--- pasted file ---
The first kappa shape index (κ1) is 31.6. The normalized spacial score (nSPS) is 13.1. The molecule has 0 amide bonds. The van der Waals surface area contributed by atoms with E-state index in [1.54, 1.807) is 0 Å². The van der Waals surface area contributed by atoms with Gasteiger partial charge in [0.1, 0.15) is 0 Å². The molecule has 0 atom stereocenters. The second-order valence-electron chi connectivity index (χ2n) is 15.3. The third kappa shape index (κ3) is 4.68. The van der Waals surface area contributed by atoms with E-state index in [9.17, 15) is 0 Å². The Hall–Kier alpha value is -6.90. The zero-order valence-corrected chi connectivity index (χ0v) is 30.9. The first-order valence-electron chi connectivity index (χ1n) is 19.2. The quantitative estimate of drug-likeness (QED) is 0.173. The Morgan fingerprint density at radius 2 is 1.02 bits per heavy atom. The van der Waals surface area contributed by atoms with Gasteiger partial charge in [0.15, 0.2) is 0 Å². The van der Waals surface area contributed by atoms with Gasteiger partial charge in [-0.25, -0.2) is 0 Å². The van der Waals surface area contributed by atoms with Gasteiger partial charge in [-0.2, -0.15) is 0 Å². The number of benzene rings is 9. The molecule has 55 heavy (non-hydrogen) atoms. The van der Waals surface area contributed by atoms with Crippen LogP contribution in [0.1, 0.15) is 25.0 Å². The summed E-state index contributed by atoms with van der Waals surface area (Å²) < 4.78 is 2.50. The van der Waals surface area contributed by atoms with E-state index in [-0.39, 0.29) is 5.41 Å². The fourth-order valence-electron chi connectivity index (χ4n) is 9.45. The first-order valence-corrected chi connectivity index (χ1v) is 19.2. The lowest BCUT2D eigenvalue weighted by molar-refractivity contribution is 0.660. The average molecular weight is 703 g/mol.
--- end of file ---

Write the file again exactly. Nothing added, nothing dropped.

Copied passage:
The first kappa shape index (κ1) is 31.6. The normalized spacial score (nSPS) is 13.1. The molecule has 0 amide bonds. The van der Waals surface area contributed by atoms with E-state index in [1.54, 1.807) is 0 Å². The van der Waals surface area contributed by atoms with Gasteiger partial charge in [0.1, 0.15) is 0 Å². The molecule has 0 atom stereocenters. The second-order valence-electron chi connectivity index (χ2n) is 15.3. The third kappa shape index (κ3) is 4.68. The van der Waals surface area contributed by atoms with E-state index in [9.17, 15) is 0 Å². The Hall–Kier alpha value is -6.90. The zero-order valence-corrected chi connectivity index (χ0v) is 30.9. The first-order valence-electron chi connectivity index (χ1n) is 19.2. The quantitative estimate of drug-likeness (QED) is 0.173. The Morgan fingerprint density at radius 2 is 1.02 bits per heavy atom. The van der Waals surface area contributed by atoms with Gasteiger partial charge in [0.15, 0.2) is 0 Å². The van der Waals surface area contributed by atoms with Gasteiger partial charge in [-0.25, -0.2) is 0 Å². The van der Waals surface area contributed by atoms with Gasteiger partial charge in [-0.2, -0.15) is 0 Å². The number of benzene rings is 9. The molecule has 55 heavy (non-hydrogen) atoms. The van der Waals surface area contributed by atoms with Crippen LogP contribution in [0.1, 0.15) is 25.0 Å². The summed E-state index contributed by atoms with van der Waals surface area (Å²) < 4.78 is 2.50. The van der Waals surface area contributed by atoms with E-state index in [-0.39, 0.29) is 5.41 Å². The fourth-order valence-electron chi connectivity index (χ4n) is 9.45. The first-order valence-corrected chi connectivity index (χ1v) is 19.2. The lowest BCUT2D eigenvalue weighted by molar-refractivity contribution is 0.660. The average molecular weight is 703 g/mol.